Critic's Notebook: ‘All the President’s Men?’ Is a Starry C-Span Supercut with Bite


Here, thanks to the Public’s cachet, you had an all-star cast, which also included Raúl Esparza, Linda Emond, Denis O’Hare, Joe Morton, Bill Irwin and David Remnick, editor in chief of The New Yorker. These performers gave the event interest and a perverse kind of glamour. Sometimes it was a little worrying to see such charismatic actors utter the words of these politicians. To hear Mr. Esparza as Senator Marco Rubio is to think, “Wow, I miss Raúl Esparza in musicals.” And then, “Oh my god, do I like Marco Rubio now?”

That said, some senators are now celebrities in their own right, and when Ms. Burstyn appeared, it was hard to tell if the entrance applause was for her or for Senator Elizabeth Warren or both. Same with the acerbic Bernie Sanders of Mr. Rifkin.

Mr. Remnick, one of the president’s fiercest news-media critics, acquitted himself just fine as Senators Al Franken and Thomas R. Carper, although actors like Mr. Esparza and Ivan Hernandez gave more distinct shading to their multiple roles. Mr. O’Hare delighted in his portrayals as a fawning Senator Orrin G. Hatch and a smart-mouthed Senator Lindsey Graham.

Mr. Baldwin, a commanding presence and a practiced impersonator, was kind enough to let his own silver coif stand in for Mr. Tillerson’s, and David Costabile used his “Billions” experience to offer Mr. Price’s half-answers to questions about his finances.


The cast of “All the President’s Men?” at Town Hall.

Ian Douglas for The New York Times

On the Town Hall stage, which was fitted with tables draped in red cloth and two abashed-looking American flags, the first three scenes were trimly organized. Mr. Tillerson’s hearing spotlighted his ties to Russia. Mr. Price’s focused on a number of questionable stock deals, and Mr. Pruitt’s examined his ties to the fossil fuel industry.

But the fourth scene, the confirmation hearing of Mr. Sessions, was a trickier affair. Mr. Sessions, back in the news with the firing of James B. Comey as F.B.I. director, is a man with a long career of public service and a grab bag of complicating stances. His sequence was more diffuse, with part of the hearing devoted to questioning his closeness to President Trump and another part discussing his views on immigration and abortion rights.

While the other nominees dodged uncomfortable questions, Mr. Sessions mostly answered them. He owned up, with some qualifying, to past controversial statements, which is integrity of a kind. It was also surprising to learn that he and Senator Richard J. Durbin, a Democrat, both pushed for passage of the Fair Sentencing Act, which softened penalties for crack cocaine possession.

Details like these helped to make the real Mr. Sessions something other than a cartoon villain — or the malign elf he resembles — even while accentuating his views on civil liberties. The scene ended with a withering speech in which Senator Dianne Feinstein (Ms. Taylor) implacably detailed what she considered Mr. Sessions’s grave unsuitability for the job as attorney general.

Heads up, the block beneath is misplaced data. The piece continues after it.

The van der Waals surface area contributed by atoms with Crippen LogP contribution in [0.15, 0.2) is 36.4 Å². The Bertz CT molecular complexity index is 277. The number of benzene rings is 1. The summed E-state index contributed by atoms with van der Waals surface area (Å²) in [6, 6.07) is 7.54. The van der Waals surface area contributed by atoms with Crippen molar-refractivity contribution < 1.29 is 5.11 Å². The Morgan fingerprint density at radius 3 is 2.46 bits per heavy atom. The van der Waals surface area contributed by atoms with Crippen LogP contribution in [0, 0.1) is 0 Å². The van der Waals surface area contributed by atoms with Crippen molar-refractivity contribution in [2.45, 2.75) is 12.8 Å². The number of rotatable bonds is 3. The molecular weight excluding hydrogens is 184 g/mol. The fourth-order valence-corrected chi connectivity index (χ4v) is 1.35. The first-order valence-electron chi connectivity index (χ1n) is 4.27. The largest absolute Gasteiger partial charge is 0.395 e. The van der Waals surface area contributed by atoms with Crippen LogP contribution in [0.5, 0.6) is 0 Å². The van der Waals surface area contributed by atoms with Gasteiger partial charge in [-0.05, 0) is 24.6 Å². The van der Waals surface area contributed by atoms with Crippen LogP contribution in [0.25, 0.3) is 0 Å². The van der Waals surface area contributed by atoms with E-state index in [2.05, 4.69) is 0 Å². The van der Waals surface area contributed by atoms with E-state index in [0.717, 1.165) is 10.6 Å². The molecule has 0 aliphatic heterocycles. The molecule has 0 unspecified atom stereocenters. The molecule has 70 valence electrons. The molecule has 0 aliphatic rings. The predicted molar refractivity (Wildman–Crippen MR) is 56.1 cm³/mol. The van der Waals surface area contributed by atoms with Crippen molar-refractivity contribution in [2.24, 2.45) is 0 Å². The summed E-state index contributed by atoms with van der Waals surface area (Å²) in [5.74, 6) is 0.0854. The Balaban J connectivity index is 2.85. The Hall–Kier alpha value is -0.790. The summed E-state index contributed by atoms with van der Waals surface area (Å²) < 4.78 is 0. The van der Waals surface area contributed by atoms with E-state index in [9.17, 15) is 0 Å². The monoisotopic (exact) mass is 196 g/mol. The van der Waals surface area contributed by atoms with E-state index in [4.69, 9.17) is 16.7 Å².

Verbatim theater of the kind that Mr. Kent practices is rigorous in its form. Only actual words are quoted, typically in the order they were spoken. Of course, C-Span doesn’t become drama without intervention, so the very act of editing means that choices of emphasis and exclusion have been made. Actors make other choices: It’s unlikely that the real Mr. Tillerson paused for a laugh after championing his honesty by saying, “You are aware of my longstanding involvement with the Boy Scouts of America.”

In performance, the play is respectful of the confirmation process itself and the level of discourse it encourages (at least among the lawmakers), even as it stresses the profound, almost comical impropriety of the nominees’ assuming the positions they hold. “This is the best of America here,” Senator Bob Corker (Mr. Irwin) said as he opened the first hearing. Really?

Yet “All the President’s Men?” is not really a crusading piece, like some of Mr. Kent’s previous work, chiefly the 2004 “Guantánamo.” It’s closer to that Marx maxim that history repeats itself first as tragedy and then as farce. But what does it achieve?

For Democrats, it will probably affirm fears, frustrations and the opinion nicely articulated by my upper-chamber crush, Senator Christopher S. Murphy (Yul Vazquez): “This whole administration is starting to look like a bit of a get-rich-quick scheme.” As for Republicans, well, there didn’t seem to be many in attendance on Thursday night. (All members of Congress and the administration were invited, but those who did attend weren’t announcing it.)

By turning recent events into theater, with appealing actors and familiar story structures, “All the President’s Men?” makes the hearings more accessible, but also safer and somewhat distant. This is welcome. Who wants to see a play that yanks the scab from unhealed wounds?

Yet the night was ultimately engrossing, not galvanizing. It did not thrust you back out onto the street chanting, “Strike! Strike! Strike!” Or in this case, “Impeach! Impeach! Impeach!” When “All the President’s Men?” ended after nearly three hours, the anti-fascist group members were still outside chanting. Some people took leaflets. Some didn’t. No one seemed to join their cry.

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